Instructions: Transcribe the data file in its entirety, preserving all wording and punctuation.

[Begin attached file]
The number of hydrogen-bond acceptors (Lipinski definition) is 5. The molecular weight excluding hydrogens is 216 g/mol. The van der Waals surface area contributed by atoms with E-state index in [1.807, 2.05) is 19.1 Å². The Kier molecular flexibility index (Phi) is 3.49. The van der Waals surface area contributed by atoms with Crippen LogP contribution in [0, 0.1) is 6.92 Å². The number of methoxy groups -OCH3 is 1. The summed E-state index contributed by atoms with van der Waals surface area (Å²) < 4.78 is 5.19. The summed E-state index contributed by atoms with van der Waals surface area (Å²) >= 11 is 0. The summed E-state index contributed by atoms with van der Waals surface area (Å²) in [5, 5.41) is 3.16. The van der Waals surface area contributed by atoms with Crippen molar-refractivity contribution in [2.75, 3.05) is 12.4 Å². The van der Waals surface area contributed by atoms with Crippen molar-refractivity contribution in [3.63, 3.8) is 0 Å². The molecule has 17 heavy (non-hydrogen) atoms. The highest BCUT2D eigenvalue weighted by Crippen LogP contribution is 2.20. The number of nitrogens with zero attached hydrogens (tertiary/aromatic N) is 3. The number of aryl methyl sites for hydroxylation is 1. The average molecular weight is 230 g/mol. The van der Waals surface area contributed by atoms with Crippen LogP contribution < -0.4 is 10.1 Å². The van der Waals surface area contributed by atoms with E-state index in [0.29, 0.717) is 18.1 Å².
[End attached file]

The number of hydrogen-bond acceptors (Lipinski definition) is 5. The molecular weight excluding hydrogens is 216 g/mol. The van der Waals surface area contributed by atoms with E-state index in [1.807, 2.05) is 19.1 Å². The Kier molecular flexibility index (Phi) is 3.49. The van der Waals surface area contributed by atoms with Crippen LogP contribution in [0, 0.1) is 6.92 Å². The number of methoxy groups -OCH3 is 1. The summed E-state index contributed by atoms with van der Waals surface area (Å²) < 4.78 is 5.19. The summed E-state index contributed by atoms with van der Waals surface area (Å²) >= 11 is 0. The summed E-state index contributed by atoms with van der Waals surface area (Å²) in [5, 5.41) is 3.16. The van der Waals surface area contributed by atoms with Crippen molar-refractivity contribution in [2.75, 3.05) is 12.4 Å². The van der Waals surface area contributed by atoms with Crippen molar-refractivity contribution in [3.63, 3.8) is 0 Å². The molecule has 17 heavy (non-hydrogen) atoms. The highest BCUT2D eigenvalue weighted by Crippen LogP contribution is 2.20. The number of nitrogens with zero attached hydrogens (tertiary/aromatic N) is 3. The number of aryl methyl sites for hydroxylation is 1. The average molecular weight is 230 g/mol. The van der Waals surface area contributed by atoms with Crippen LogP contribution < -0.4 is 10.1 Å². The van der Waals surface area contributed by atoms with E-state index in [0.29, 0.717) is 18.1 Å².